The Cathedral of St. Philip - Atlanta, GA

The Word is Koinonia!

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An article from the Cathedral Times by Dean Sam Candler.

It was an exhilarating Homecoming Sunday we celebrated last week! Double rows of ministry tables circled completely around the parish hall, and each table was filled with goodies and smiles and joys. What fun to see old friends again! What joy to notice new faces and to introduce them to someone at a ministry table!

Once again, one of my most moving moments came during communion. Our custom is that the Sunday preacher becomes the paten bearer (administering bread) at one of the “floor stations” for communion, the station right below the pulpit. (The celebrant of the service will customarily administer communion inside the rail at the Peachtree side of the altar.) I love administering communion at a floor station, because then I can see faces. I can see the delightful procession of all of us, young and old, dancing and shuffling, moving forward to be nourished by the Body of Christ. In fact, that procession is itself the Body of Christ! Nourished by communion, we become the Body of Christ in the world.

During the sermon, I introduced a word that is new to many of us, and I promised to spell it later—HERE! In the Cathedral Times! The word is “koinonia.” It is a Greek word that, at its simplest, means “community” or “fellowship.” But, in the New Testament, the word “koinonia” connotes a deeper kind of sharing, and communion, in the gospel of Christ. At 1 Corinthians 1:9, Paul says, “You were called into the fellowship (koinonia) of his Son, Jesus Christ our Lord.” At Philippians 1:5, Paul says he is thankful because of your “sharing” (koinonia) in the gospel. At 1 Corinthians 10:16, Paul asks, “ The bread that we break, is it not a sharing (koinonia) in the body of Christ?”

In my Sunday sermon, I prayed that every parishioner and friend of the Cathedral experience koinonia this year. By that word, I meant community, but I meant “true Agape-love community,” “spiritual communion.” “Koinonia” means God-given community, God-graced community. It means community not just for people’s sake, but for God’s sake. Koinonia means fellowship and care and service, but it also means connection to something transcendent and life-giving.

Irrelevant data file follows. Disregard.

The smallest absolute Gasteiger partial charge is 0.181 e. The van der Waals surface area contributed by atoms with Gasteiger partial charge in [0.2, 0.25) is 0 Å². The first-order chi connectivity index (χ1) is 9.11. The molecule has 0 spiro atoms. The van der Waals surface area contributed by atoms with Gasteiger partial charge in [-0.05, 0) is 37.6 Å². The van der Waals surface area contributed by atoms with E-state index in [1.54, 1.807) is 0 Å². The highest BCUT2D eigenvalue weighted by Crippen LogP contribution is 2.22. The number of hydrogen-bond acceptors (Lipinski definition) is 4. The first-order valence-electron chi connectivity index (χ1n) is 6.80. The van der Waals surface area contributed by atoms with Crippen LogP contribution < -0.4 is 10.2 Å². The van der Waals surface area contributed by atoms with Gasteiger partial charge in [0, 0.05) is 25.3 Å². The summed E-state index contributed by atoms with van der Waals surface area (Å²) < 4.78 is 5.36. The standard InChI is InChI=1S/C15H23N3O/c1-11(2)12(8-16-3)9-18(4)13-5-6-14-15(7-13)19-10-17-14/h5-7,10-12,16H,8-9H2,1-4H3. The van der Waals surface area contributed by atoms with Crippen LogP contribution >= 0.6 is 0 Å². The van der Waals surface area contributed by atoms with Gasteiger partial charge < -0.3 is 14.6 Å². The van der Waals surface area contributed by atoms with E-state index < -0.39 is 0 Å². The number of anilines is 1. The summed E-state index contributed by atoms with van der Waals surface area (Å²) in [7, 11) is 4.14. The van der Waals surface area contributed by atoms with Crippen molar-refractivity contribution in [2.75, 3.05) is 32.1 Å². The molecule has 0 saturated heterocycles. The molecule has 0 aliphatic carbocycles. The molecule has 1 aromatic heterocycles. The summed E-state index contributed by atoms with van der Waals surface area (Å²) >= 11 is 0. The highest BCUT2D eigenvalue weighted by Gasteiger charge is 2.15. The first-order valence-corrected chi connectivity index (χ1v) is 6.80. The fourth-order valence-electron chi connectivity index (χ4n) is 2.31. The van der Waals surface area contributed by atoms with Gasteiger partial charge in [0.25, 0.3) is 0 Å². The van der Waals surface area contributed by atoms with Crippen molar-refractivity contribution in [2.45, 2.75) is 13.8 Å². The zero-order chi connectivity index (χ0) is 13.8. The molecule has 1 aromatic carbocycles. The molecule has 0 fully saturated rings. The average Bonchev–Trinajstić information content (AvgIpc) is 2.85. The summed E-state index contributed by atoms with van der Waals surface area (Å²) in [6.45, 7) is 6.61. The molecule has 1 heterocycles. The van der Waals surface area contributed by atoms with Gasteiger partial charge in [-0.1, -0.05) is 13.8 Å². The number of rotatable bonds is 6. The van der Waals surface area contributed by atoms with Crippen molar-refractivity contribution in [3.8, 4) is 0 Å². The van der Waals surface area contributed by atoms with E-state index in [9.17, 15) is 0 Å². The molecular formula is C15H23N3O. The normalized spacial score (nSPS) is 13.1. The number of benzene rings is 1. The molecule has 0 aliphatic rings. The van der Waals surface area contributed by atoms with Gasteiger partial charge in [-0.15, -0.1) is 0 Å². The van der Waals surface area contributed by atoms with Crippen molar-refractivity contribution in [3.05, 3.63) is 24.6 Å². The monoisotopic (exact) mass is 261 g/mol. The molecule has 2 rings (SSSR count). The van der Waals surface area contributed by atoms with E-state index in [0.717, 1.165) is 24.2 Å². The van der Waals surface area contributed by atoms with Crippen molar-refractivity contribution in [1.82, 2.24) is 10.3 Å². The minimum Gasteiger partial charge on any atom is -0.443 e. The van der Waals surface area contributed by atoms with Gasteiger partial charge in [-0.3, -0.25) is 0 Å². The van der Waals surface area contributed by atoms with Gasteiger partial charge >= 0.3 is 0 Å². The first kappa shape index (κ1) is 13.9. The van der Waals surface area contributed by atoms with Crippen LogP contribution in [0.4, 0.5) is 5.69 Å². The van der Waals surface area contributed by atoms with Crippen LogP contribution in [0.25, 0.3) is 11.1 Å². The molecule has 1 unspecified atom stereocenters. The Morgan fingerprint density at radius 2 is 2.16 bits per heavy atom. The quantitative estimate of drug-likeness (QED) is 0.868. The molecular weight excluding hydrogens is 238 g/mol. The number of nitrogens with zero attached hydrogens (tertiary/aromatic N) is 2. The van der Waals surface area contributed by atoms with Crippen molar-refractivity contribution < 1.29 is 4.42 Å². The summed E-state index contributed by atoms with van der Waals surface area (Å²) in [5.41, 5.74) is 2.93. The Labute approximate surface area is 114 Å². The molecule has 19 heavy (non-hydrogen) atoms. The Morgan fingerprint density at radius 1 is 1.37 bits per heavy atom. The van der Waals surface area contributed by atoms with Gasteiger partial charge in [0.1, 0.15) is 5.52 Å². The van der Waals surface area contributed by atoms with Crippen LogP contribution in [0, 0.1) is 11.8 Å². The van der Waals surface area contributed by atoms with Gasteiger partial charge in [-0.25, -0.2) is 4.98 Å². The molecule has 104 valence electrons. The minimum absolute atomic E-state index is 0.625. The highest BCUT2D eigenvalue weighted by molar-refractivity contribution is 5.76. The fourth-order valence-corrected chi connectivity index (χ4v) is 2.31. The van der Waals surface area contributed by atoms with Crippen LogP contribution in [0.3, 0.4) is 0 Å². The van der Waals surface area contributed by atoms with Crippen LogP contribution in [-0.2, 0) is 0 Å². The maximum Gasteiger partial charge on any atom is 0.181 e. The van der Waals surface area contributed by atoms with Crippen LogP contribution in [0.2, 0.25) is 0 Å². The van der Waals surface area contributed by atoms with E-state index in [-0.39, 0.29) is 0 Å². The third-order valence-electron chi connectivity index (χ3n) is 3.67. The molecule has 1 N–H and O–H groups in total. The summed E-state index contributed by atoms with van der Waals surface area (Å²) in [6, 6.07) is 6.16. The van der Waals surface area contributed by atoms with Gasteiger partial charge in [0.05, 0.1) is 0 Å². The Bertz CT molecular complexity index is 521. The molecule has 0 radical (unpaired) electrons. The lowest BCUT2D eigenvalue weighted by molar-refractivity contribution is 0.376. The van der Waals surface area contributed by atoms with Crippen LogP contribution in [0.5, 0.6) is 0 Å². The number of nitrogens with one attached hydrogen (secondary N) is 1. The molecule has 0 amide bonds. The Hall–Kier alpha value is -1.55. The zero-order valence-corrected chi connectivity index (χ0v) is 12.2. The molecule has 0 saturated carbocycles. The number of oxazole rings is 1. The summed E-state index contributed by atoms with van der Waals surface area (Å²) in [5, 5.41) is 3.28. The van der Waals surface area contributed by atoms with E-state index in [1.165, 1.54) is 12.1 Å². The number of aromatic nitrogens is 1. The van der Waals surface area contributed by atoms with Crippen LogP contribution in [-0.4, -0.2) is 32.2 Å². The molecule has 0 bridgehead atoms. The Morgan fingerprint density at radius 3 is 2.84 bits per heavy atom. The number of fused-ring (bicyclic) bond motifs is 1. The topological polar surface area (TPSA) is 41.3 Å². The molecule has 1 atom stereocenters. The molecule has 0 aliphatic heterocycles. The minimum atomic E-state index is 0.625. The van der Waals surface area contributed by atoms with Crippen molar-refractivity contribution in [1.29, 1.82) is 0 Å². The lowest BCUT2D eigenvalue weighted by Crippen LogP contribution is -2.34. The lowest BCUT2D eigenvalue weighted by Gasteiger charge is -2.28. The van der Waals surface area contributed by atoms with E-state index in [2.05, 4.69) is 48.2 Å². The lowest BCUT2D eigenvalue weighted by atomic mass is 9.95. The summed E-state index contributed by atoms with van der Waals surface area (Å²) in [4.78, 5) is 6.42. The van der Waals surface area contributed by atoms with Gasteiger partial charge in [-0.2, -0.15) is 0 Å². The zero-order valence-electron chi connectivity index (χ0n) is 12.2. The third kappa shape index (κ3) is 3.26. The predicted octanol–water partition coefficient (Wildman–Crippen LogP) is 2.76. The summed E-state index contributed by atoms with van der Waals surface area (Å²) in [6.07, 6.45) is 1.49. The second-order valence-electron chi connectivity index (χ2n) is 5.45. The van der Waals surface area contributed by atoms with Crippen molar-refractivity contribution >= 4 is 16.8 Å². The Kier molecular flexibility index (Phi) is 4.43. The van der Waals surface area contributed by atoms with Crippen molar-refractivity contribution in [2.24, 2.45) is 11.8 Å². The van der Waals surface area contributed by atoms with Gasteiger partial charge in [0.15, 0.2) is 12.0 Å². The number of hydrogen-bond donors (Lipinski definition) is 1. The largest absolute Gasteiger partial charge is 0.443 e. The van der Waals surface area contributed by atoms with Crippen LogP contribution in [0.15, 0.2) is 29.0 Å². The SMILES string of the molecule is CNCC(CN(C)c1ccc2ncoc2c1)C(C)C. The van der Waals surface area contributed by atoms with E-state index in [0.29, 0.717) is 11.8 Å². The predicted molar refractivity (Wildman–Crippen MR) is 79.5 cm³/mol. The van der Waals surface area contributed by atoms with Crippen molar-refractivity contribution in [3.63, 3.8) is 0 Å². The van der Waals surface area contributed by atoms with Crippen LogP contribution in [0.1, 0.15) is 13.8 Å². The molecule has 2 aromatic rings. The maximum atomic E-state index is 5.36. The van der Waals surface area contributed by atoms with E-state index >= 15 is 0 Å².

The word is “koinonia.” It means where we learn about intimacy and companionship, but also about transcendence and greater truth. I daresay, it is what the word “Church” has been supposed to mean for a long time! I continue to believe that the Church offers a quality of community—a communion—that no other organization or institution or team or family can offer. Thus, the koinonia we nurture here is a sacred treasure.

During this fall, I will talk more about “koinonia.” And the Cathedral will begin to describe many of our Cathedral groups as designated “koinonia groups”—that is, groups which nurture integral elements of the gospel life: prayer, teaching, service, and mission. It is my hope that every member of the Cathedral will be a part of koinonia, and will even be a part of some “koinonia group,” where he or she can practice and learn about integral elements of the Christian faith.

So, join koinonia at the Cathedral this year! Acts 2:42 says that the early Christians “devoted themselves to the apostles’ teaching and fellowship, to the breaking of bread, and the prayers.” And, in our baptismal covenant this past Sunday, we promised the same, that we would “continue in the apostles’ teaching and fellowship, in the breaking of bread, and in the prayers.” Well, the word for “fellowship” in Acts 2:42 is our word for this year: KOINONIA. It was what we richly enjoyed this past Sunday!